Victoria Police Command has been asked to explain why it refused to use sniffer dogs to search for a grandmother who was later found dead.
Colleen South, 58, drove her Hyundai Getz from her home in Renown Park, South Australia, across the Victorian border on July 1 last year and was spotted on the side of the Calder Highway on July 2 before disappearing the following day.
Her body was found a month later just 5,000 feet from where her car was found abandoned.
Colleen and her daughter Veronica South (right) in happier times. She had searched frantically for her mother after her car was found abandoned in Victoria
Farah Mak, Ms. South’s niece, made repeated public appeals for information on Mr. South
On Monday, Victorian Coroner David Ryan took charge of the investigation into how Victoria Police handled its search for Ms South.
Although an inquest is not mandatory in Mrs South’s case, the coroner decides whether to hold one anyway.
The court heard Judge Ryan was anxious to know why the police command refused a request to provide dogs in the ground search.
‘The dog brigade has not been deployed before. It’s not clear to me at this point why the dogs weren’t deployed sooner…and then. There may be good reasons for that, but it’s not clear to me,” he said.
‘This jurisdiction should not be about blaming, but about prevention options and trying to identify what could have been done differently and points for improvement.’
Judge Ryan said the use of dogs may also have helped forensic scientists determine how Ms. South died.
The court heard that while Ms South’s body had been found with a broken rib, pathologists were unable to determine her cause of death.
“On the matter, what I’m looking at is whether there was any possibility of finding Mrs. South before she did. It may be that even with the best of intentions and the best practice search conducted, she may not have been found alive, even though she had been found before,” Judge Ryan said.
“But an earlier discovery of Mrs. South’s body would certainly have saved the family a lot of anguish and worry associated with what happened to her.
“It would have saved the constant commitment of Victoria Police resources and possibly – and we don’t know this – but it might have given pathologists a better opportunity to find or formulate specific causes of death.”
A worrying note asking for help was found in Mrs South’s diary near her abandoned car
Ms South was last seen by a witness in her Hyundai Getz (pictured) on July 3 last year. The car was found abandoned an hour later
Medication found by Veronica South and her friends in the area where her mother disappeared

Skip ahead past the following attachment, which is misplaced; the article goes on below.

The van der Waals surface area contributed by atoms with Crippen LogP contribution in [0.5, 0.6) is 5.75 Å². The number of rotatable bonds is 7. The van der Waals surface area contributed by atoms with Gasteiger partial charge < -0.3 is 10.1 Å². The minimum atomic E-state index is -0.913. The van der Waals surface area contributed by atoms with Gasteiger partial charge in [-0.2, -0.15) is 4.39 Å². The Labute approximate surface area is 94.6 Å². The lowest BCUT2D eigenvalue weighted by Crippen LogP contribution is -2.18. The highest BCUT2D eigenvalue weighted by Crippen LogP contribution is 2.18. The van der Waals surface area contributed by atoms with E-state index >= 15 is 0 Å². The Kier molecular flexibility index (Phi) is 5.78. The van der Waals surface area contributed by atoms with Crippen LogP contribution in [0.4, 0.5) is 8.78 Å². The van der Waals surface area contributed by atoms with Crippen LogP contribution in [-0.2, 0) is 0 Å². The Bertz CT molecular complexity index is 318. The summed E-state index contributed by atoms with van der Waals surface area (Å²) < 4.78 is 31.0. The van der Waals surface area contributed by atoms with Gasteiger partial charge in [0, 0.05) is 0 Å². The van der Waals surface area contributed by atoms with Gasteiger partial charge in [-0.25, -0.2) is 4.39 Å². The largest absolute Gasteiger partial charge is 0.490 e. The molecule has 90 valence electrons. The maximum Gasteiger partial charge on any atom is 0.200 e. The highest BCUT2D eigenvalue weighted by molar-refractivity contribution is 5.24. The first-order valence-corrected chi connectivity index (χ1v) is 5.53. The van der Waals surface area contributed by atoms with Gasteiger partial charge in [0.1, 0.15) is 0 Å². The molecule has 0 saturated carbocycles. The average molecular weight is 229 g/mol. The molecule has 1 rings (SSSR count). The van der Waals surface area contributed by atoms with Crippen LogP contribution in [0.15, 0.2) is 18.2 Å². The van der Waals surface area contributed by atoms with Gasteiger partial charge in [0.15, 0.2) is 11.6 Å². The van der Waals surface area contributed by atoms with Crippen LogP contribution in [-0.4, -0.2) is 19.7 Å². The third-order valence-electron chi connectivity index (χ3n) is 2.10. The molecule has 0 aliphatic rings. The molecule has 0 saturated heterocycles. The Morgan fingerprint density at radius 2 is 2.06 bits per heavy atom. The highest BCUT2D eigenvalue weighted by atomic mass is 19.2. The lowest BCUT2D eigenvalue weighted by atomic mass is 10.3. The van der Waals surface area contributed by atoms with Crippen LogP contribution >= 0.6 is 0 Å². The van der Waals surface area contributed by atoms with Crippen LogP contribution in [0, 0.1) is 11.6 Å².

Colleen South (pictured) was known to disappear only to be found under a tree later
Veronica sent a message to her mother on TV a few weeks after she went missing, telling her to ‘don’t give up’ trying to find her (pictured with her aunt and Mrs South’s sister)
Ms South’s mysterious disappearance made headlines after reports circulated that a handwritten note had been found in her abandoned belongings saying ‘please help me’.
Farah Mak, the niece of Mrs South’s actress who previously appeared in Neighbours, soon became the public face of the search and subsequently targeted Victoria Police for botching the investigation.
She told the Daily Mail Australia on Sunday that she was looking forward to finally getting some answers to the police’s search for her aunt.
“It is positive news that the coroner is thoroughly investigating everything,” said Ms Mak.
“Hopefully the systems and policies will be changed so that no other missing person or family experiences this.”
The court heard that Ms. South suffered from a range of medical conditions, including bipolar disorder, depression and schizophrenia.
She had been reported missing nine times before and was known to often visit rural properties and sleep under random trees.
Mrs South argued with her daughter Veronica before jumping into her car and driving to Victoria.
Her damaged vehicle was spotted days later by a farmer, who noted that the airbags had deployed.
Ms. South’s personal items, including bags and keys, were found 20 yards from her car
On July 5, more than a month before Mrs. South’s body was due to be found, a local police officer asked his superiors to send in the dog squad and police helicopter to assist in the search.
The request was denied and dogs did not touch the ground until days later.
Although drones were deployed in the area, the police air wing was not used until July 20.
The court heard internal bickering between Victorian and South Australian police will also be investigated by the coroner.
While Mrs. South had disappeared in Victoria, until 16 July Victoria Police refused to take the lead in finding her.
Her body was found under a tree by a farmer on August 8.
The discovery ended a desperate search by Mrs South’s family, who feared she could be the victim of crime.
A relative of Ms South previously claimed that her uncle had ‘found spent shotgun grenades at the scene’, but detectives ‘had neither acted nor reported it’.
Although Victoria police were “out of character,” they stated they did not consider the grandmother’s disappearance suspicious.
The hearing will return to court in eight weeks to allow Victoria Police to try to answer some of the coroner’s questions before deciding whether a full inquest is needed.